The Do’s and Don’ts of Hiring a Contractor
Constructing or remodeling a home is a complex, expensive endeavor. Ideally, everything goes as planned, and when the dust clears, the homeowner can settle in and enjoy the new home — and never think about the building process again.
But what happens when, nine months after the owner moves in, the floor develops a crack, the dishwasher begins to leak or the shower water won’t run hot? Or when these things happen three years later? It’s time to refer to an all-important piece of the contract: the warranty.
What Is a Warranty?
The purpose of a warranty is to protect both the homeowner and the builder — homeowners from shoddy work with no recourse; builders from being liable for projects for the rest of their lives.
A warranty may be included in a contract, or it may not be since it’s not required. There is no standard length of time for one. Rather, a warranty is a negotiable portion of the overall agreement (contract) between a homeowner and a contractor.
The laws that relate to warranties are somewhat vague and vary by state, so the advantage of having one as part of the contract is that everything can be clearly spelled out. However, by agreeing to a particular warranty without understanding its finer points, owners may inadvertently limit the protections they would have otherwise had under the law.
“A warranty describes the problems and remedies for which the builder will be responsible after completion of the project, as well as the duration of the warranty and the mechanism for addressing disputes,” says David Jaffe, vice president of legal advocacy at the National Association of Home Builders.
At least in the ideal case.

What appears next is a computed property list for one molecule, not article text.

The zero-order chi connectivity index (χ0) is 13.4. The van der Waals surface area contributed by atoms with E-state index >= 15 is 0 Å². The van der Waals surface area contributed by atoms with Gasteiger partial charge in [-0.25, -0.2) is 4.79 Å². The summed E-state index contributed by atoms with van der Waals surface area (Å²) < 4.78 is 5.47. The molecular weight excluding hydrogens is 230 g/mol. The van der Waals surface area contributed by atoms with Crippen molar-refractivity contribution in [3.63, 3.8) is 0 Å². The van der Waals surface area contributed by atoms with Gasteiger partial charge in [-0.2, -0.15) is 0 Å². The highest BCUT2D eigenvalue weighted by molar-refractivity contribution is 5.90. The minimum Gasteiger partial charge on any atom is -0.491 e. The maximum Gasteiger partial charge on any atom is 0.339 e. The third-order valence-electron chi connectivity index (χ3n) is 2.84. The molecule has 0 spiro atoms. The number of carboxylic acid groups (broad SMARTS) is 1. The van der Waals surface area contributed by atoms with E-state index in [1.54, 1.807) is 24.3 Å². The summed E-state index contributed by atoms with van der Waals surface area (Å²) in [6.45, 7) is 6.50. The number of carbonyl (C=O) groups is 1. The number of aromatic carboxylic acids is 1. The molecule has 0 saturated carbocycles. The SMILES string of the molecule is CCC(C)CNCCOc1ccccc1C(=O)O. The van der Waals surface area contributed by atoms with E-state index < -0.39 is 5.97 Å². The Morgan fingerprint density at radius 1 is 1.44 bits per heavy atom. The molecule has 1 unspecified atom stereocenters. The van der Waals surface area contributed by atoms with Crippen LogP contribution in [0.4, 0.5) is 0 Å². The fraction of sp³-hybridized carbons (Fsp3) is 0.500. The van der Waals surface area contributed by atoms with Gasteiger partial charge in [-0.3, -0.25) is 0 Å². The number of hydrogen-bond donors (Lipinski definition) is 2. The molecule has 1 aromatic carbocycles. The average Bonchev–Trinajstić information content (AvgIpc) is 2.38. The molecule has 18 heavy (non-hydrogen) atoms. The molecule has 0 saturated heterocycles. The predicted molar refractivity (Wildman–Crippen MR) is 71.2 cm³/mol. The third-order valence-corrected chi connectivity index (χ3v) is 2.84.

The Law Governing Warranties
Before homeowners agree to a particular warranty as part of their contract, it’s important to understand what protections they already have under the law. In the U.S., we have a legal concept of an implied warranty — which is a warranty that does not have to be spelled out in the contract but is simply understood to exist thanks to the law. There are two important implied warranties when it comes to home construction.
The first is the implied warranty of good workmanship, which is the reasonable expectation that a home will be built in a workmanlike manner. The second is the implied warranty of habitability, which is the reasonable expectation that the home will be safe to inhabit.
The implied warranties, however, have limits in the form of statutes of limitation and statutes of repose, which essentially are time clocks that determine for how long a homeowner may sue a contractor.
Statutes of limitation in each state dictate how long an owner can invoke various types of legal claims — for example, a breach of contract claim.
Statutes of repose apply specifically to construction projects and set the time for which builders and designers are liable for their product. These also vary by state. In California, the statute of repose is four years for most defects, but 10 years for latent defects (those that aren’t observable right away, such as a faulty foundation). In Georgia, the statute of repose is eight years for all claims related to the design or construction of the building.
Finally, most states also have a right to repair law, which means that before homeowners can sue a contractor, they need to notify the contractor of the problem and give him or her a chance to come to see it and repair it.